What kind of beans do they make down at the dude ranch? Today's recipe is a Texas-style pinto bean recipe made with barbecue sauce. Choose a good one! I've found varying up the flavors of the sauce creates surprisingly good beans! I'd start with a regular Texas BBQ sauce, like Stubb's Original.
Did you see last week's newsletter Pork Tenderloin Caroline
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Smokey and delicious, these beans are guaranteed to bring everyone to the table. The barbecue sauce we often use is Austin's famous Stubbs Bar-B-Q Sauce, but a new favorite is Bentley's Batch 5 from Dallas. You are free to choose your favorite sauce to customize the taste of the beans. And don't be shy about adding all three jalapeños. Just be sure to seed and wash them.
- 1 pound dried pinto beans
- 7 cups water
- 1/4 to 1/2 pound salt pork (as lean as you can find)
- 1 14-ounce can whole tomatoes, with juice
- 4 large cloves garlic, crushed
- 1 large onion, chopped
- 2 tablespoons chili powder
- 1 teaspoon ground cumin
- 3 jalapeños, seeded and chopped
- 1 tablespoon Worcestershire sauce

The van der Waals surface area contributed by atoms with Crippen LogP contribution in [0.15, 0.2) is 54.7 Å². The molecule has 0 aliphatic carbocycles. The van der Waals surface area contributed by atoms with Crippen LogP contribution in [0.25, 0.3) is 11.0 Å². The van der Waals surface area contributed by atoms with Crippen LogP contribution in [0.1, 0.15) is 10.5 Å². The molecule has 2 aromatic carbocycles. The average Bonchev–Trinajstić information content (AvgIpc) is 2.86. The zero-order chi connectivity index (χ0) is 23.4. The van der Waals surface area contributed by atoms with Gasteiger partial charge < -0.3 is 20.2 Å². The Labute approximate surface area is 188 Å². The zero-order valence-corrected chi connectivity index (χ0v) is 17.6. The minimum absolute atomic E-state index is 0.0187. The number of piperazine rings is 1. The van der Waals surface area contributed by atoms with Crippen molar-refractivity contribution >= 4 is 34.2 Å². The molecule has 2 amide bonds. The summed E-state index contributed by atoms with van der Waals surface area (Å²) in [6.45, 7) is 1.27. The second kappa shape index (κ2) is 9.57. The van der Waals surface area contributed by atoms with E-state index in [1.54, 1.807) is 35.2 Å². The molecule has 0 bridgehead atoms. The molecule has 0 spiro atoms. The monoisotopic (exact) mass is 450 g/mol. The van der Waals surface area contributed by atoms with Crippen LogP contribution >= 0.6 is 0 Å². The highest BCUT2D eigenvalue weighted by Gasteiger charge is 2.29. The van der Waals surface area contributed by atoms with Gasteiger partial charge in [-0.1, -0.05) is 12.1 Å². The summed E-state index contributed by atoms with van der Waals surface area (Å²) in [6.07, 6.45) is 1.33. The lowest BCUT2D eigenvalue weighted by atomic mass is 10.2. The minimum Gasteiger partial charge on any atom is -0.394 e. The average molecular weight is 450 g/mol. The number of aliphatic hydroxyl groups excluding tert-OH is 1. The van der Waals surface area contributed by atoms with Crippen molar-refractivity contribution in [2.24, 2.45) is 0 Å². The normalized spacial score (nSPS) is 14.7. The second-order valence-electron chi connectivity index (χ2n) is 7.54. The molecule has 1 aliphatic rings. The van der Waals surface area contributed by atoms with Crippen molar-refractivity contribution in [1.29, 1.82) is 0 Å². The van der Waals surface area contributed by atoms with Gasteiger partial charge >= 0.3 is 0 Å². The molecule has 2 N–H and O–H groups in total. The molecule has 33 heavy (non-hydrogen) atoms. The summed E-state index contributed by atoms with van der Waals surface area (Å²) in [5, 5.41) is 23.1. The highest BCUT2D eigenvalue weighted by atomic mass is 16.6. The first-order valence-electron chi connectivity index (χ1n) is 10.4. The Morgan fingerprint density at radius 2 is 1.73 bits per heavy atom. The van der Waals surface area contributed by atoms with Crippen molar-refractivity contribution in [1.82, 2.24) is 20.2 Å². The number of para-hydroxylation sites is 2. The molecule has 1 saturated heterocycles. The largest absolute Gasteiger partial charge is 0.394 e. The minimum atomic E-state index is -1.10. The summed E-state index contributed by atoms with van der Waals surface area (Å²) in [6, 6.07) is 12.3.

- 1 cup barbecue sauce (your favorite, or see Southwestern Barbecue Sauce)
- 1 teaspoon salt
- Wash and pick over beans. Make several cuts into the salt pork down to, but not through, the rind.
- Combine all ingredients, except salt, in a heavy saucepan or Dutch oven. Bring to a boil, then reduce heat to low simmer. Cook very slowly, covered. Stir beans up from the bottom occasionally, and add water if they start looking dry.
- Cook for at least 2 hours. When beans are soft (not mushy), but still hold their shape, they are done.
- Makes 8 servings.
Note: People in areas with hard water, like Austin or San Antonio can cook their beans till the cows come home, and the beans will still be tough or not thoroughly done. If you have that problem, add a scant 1/4 teaspoon of baking soda to the cooking water, and you will have one less problem.
Dutch oven or large pot
Grocery: Stubbs Bar-B-Q Sauce
Lone Star List
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- Houston Chronicle: As Luby's waits for someone to save them, Houstonians share their fondest cafeteria memories.
- New in the Book Pile!
Smokelore: A Short History of Barbecue in America by Jim Auchmutey.
New Cookbooks We're Reading
- The Peached Tortilla: Modern Asian Comfort Food from Tokyo to Texas
by Eric Silverstein - Serving food in Austin's Allendale neighborhood, The Peached Tortilla is an Austin treasure. This new cookbook reveals how one man brought Asian street food to Texas, creating wonderful new culinary conbinations. Buy today!
- LOOK! Franklin Steak: Dry-Aged. Live-Fired. Pure Beef
Aaron Franklin's new be-all, end-all guide to cooking the perfect steak. by Aaron Franklin
- The Austin Cookbook: Recipes and Stories from Deep in the Heart of Texas
by Paula Forbes
Great Austin-style recipes here!
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